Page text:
•  Provide opportunities for families to serve together.  Not all activities need to be divided by age group.  Families can work together at a food pantry, stand in a Life Chain, take a meal to someone or make cards for shut-ins.
  •  Let parents know of resources.  These could be devotion books in the church library.  A Christian concert or movie they could participate in with their kids.  Email devotions that they could read after supper.  A Scriptorium (Scripture memory event) in the area.  Christian counseling services.  Internet or cell phone filtering services.  Passport2Purity weekend resources, etc.
  •  Encourage families to pray together… about big things and small.  This is easily done before meals.  If teens aren’t home for supper, consider a “family meeting” or “group huddle” sometime before everyone heads to bed.  Set a time and gather to share highs and lows of the day and pray together.
  •  Share with parents what kids are studying in Sunday School and encourage them to ask their student questions about the topic. Scripted questions could even be provided.
  •  Some churches include “Blessings” in their services for “milestones” or “rites of passage” such as when kids start high school, leave for college, etc. The parent is recognized as the primary faith-trainer in the child’s life.
  •  Don’t keep people so busy with age-segregated programs that it interferes with quality time as a family.
  •  Offer inter-generational events such as a father-daughter dance or banquet, a community outreach event where older and younger folk serve together, a mother-son date night or a family mission trip or family camp.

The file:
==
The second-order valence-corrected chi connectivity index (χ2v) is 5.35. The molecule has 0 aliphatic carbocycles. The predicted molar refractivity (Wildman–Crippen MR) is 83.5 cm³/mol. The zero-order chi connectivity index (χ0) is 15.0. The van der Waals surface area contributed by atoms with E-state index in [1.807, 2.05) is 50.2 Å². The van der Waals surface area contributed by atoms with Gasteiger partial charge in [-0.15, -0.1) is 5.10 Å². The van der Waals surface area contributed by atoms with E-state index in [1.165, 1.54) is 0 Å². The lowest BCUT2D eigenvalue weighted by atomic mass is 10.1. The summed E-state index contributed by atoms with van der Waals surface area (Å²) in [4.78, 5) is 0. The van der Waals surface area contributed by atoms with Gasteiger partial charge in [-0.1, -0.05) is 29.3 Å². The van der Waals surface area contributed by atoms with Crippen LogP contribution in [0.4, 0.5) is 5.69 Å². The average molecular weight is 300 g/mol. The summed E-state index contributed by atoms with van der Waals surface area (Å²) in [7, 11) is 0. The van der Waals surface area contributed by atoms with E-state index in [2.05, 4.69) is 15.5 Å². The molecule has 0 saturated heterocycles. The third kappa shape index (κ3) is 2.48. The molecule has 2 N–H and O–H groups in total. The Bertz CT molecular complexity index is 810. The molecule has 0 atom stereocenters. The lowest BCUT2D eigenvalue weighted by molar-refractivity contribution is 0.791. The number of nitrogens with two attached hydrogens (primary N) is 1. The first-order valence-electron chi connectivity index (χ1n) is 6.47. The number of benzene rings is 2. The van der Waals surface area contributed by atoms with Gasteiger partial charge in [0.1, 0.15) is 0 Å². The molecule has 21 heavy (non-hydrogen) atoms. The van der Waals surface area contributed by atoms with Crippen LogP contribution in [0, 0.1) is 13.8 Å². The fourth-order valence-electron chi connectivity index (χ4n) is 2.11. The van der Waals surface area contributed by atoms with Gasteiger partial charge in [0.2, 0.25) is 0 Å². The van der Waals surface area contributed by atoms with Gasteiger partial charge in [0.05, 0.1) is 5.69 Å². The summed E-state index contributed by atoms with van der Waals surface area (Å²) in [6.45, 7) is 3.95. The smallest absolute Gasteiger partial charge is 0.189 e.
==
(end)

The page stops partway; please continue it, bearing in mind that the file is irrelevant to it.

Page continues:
•  Have a class on how to lead family devotions or how to lead your family spiritually. Many parents have the desire to lead family devotions but are intimidated.
  •  Encourage Prayer Huddles at home – when someone in the family hears of a situation, gather everyone around in a huddle and pray.
  •  Prayer requests – Remind parents to ask kids how they can pray for them.  And to share with them how God answered prayer.
  •  Testimonies – Some denominations plan time within the worship service for people to share a testimony of God’s work in their lives.  While this may not fit your congregation, is there a time when it would work?
  •  Journals – Scrapbooks or simple journals that highlight spiritual milestones or God’s work in the family could be made together as families.  “I will utter the sayings … that our fathers have told us. We will not hide them from their children, that the next generation might know them and arise and tell them to their children, so that they should set their hope in God…” (from Ps. 78:1–7).
  •  Verse of the week.  A congregation could provide a “verse of the week” that families can discuss at family devotions or other times they are together such as during meals, in the car, or at bedtime. These can become special times when families can discuss life matters and how God is working in their lives.